Later in the letter, Gulliver laments, without surprise, the failure of his published Travels to reform the morals of the Yahoos (i.e. the common run of humanity). Rather, the Yahoos have turned on the author, finding fault and condemning his work. 'If the Censure of the Yahoos could any way affect me,' writes Gulliver, 'I should have great Reason to complain, that some of them are so bold as to think my Book of Travels a mere Fiction out of mine own Brain; and have gone so far as to drop Hints, that the Houyhnhnms and Yahoos have no more existence than the Inhabitants of Utopia.' (Oddly, he also complains that the name Brobdingnag is an erroneous transcription, and it should correctly be Brobdingrag – why?).
   Gulliver concludes that he 'should never have attempted so absurd a Project as that of reforming the Yahoo race in this Kingdom: But, I have now done with all such visionary Schemes for ever.'



  1. Do you know how your personal library began? Lifelong book accumulators may have entrancing stories to tell about the biographies of their libraries.

    It's not entrancing, but in the Washington Post some months ago Michael Dirda did compliment my piece on this subject, which may be read here:

    It would be a pleasure to read the biography of your library, even if only in scattershot installments.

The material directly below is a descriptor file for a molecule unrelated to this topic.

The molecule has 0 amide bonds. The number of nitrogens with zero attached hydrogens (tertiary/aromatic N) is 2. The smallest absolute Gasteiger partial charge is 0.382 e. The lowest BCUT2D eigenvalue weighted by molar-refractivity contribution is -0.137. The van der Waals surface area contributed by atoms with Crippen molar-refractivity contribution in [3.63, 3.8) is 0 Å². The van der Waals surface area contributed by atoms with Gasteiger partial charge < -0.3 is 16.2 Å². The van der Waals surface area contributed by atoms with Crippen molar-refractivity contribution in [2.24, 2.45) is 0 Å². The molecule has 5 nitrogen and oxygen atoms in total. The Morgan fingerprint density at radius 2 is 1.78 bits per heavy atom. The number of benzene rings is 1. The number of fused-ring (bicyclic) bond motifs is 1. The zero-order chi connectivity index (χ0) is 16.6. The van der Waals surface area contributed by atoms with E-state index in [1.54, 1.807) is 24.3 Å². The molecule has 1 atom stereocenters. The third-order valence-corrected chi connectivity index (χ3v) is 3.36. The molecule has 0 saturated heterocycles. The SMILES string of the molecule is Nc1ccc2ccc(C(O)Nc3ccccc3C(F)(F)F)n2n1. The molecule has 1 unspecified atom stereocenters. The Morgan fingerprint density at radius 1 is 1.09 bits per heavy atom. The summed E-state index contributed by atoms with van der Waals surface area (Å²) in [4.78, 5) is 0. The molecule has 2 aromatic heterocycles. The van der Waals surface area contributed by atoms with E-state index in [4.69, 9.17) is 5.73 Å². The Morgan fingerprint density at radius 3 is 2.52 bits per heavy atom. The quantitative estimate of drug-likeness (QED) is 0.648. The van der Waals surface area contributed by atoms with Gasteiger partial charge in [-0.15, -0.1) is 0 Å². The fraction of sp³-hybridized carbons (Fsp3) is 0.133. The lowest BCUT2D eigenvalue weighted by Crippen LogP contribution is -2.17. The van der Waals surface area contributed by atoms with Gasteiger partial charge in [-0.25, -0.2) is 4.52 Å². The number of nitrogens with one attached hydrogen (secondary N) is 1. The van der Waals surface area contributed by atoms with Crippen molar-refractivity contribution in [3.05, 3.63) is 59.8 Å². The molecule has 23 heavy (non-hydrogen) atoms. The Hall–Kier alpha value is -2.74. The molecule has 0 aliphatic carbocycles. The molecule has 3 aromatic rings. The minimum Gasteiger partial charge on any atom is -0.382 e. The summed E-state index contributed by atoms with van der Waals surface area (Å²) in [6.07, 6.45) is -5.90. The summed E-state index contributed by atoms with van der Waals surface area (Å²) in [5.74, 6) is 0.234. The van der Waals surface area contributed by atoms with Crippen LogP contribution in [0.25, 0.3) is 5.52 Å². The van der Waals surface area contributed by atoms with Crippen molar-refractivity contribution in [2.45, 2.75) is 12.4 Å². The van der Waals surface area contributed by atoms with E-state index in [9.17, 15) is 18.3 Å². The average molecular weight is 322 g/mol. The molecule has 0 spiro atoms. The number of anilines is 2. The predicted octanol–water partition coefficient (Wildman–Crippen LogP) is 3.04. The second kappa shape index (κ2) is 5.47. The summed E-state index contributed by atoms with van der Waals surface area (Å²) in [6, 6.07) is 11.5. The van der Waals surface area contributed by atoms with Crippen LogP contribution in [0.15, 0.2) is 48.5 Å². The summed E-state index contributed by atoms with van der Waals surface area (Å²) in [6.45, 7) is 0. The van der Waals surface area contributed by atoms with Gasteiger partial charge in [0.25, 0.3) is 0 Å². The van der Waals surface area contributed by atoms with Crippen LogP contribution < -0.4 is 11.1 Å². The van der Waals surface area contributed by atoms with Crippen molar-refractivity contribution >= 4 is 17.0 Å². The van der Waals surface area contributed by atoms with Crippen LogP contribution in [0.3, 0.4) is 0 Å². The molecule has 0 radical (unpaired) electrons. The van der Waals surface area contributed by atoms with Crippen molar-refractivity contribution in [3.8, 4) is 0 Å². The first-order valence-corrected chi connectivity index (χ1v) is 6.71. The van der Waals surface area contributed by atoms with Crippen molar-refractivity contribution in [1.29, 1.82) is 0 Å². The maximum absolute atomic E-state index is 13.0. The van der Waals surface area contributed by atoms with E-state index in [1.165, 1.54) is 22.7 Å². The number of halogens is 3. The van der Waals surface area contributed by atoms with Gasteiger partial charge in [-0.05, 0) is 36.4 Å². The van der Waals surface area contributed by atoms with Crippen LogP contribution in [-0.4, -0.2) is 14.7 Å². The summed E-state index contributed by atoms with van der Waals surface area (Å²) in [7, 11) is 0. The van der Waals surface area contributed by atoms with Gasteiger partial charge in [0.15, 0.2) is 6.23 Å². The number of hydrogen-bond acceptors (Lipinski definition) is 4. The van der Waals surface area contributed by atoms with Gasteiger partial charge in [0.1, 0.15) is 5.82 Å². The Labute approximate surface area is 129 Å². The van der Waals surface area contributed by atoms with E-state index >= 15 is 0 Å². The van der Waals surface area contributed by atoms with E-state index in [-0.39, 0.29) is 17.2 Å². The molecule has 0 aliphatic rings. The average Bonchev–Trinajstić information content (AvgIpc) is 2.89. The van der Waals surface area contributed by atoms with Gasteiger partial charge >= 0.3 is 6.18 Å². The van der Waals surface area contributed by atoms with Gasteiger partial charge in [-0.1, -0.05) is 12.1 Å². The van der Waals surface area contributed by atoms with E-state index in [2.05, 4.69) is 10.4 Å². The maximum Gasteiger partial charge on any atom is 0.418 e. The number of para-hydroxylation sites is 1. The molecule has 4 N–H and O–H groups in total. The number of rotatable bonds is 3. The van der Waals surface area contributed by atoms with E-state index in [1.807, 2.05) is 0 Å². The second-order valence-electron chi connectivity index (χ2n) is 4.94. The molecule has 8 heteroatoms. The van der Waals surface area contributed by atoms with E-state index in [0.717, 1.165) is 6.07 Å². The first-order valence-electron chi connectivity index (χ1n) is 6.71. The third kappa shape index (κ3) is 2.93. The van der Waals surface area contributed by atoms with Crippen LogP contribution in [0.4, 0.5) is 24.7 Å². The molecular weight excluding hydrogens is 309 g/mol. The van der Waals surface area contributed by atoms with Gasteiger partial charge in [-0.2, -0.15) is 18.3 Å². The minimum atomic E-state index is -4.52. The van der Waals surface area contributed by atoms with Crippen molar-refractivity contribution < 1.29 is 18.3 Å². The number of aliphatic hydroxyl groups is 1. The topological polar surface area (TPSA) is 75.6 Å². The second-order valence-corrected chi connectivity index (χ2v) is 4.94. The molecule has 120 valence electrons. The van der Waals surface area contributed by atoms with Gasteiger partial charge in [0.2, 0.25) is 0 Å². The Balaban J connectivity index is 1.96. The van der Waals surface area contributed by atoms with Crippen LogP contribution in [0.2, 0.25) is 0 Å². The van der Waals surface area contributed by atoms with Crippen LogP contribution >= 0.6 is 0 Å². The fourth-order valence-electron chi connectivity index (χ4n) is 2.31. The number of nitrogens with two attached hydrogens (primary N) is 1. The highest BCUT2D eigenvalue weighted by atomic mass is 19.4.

Dale Nelson

    1. Thanks Dale. I fear my library and its history have been far too haphazard to merit any kind of biography. Despite being a professional librarian for some years, I never made any lists or catalogues, or even arranged my books in any properly systematic way. All I have done really is weed the collection out periodically – only to add at least as many books as I've removed. Like you, one of the very first books I bought was an H.G. Wells – in may case the collected short stories – and amazingly I still have it, a thick and far from handsome volume, but I can't bring myself to chuck it.

    2. Was that a Dover paperback?

    3. No, a poor quality hardback bound in red cloth. Published by Benn & Co. – 17th edition, 1960. The paper is now quite brown and brittle.

  2. I wish I remembered what, as a boy, I said, and when, about H. G. Wells, that prompted my mother or father to say something about him that, I must suppose, prepared me for what I eventually found out about his disastrous ideas regarding eugenics, politics, etc. I was not forbidden to read him and yet there was a gentle caution imparted then. I loved much of Wells's early science fiction and yet I never felt for him the fondness I felt for, say, Tolkien and Lewis.

    Well done Mom & Dad!

    1. Yes, Wells's early science fiction is surely his best work, and it still makes great reading. Because I liked it so much, I thought, as a boy, that I would like his other stuff – I soon found out how wrong I was. It seems extraordinary now, but my
      school English class studied Kipps for O-Level (don't know what the US equivalent of O-Levels/ GCSE is). I guess it shows what a big figure Wells still was in the 1960s – as was Shaw: we also did Three Plays for Puritans.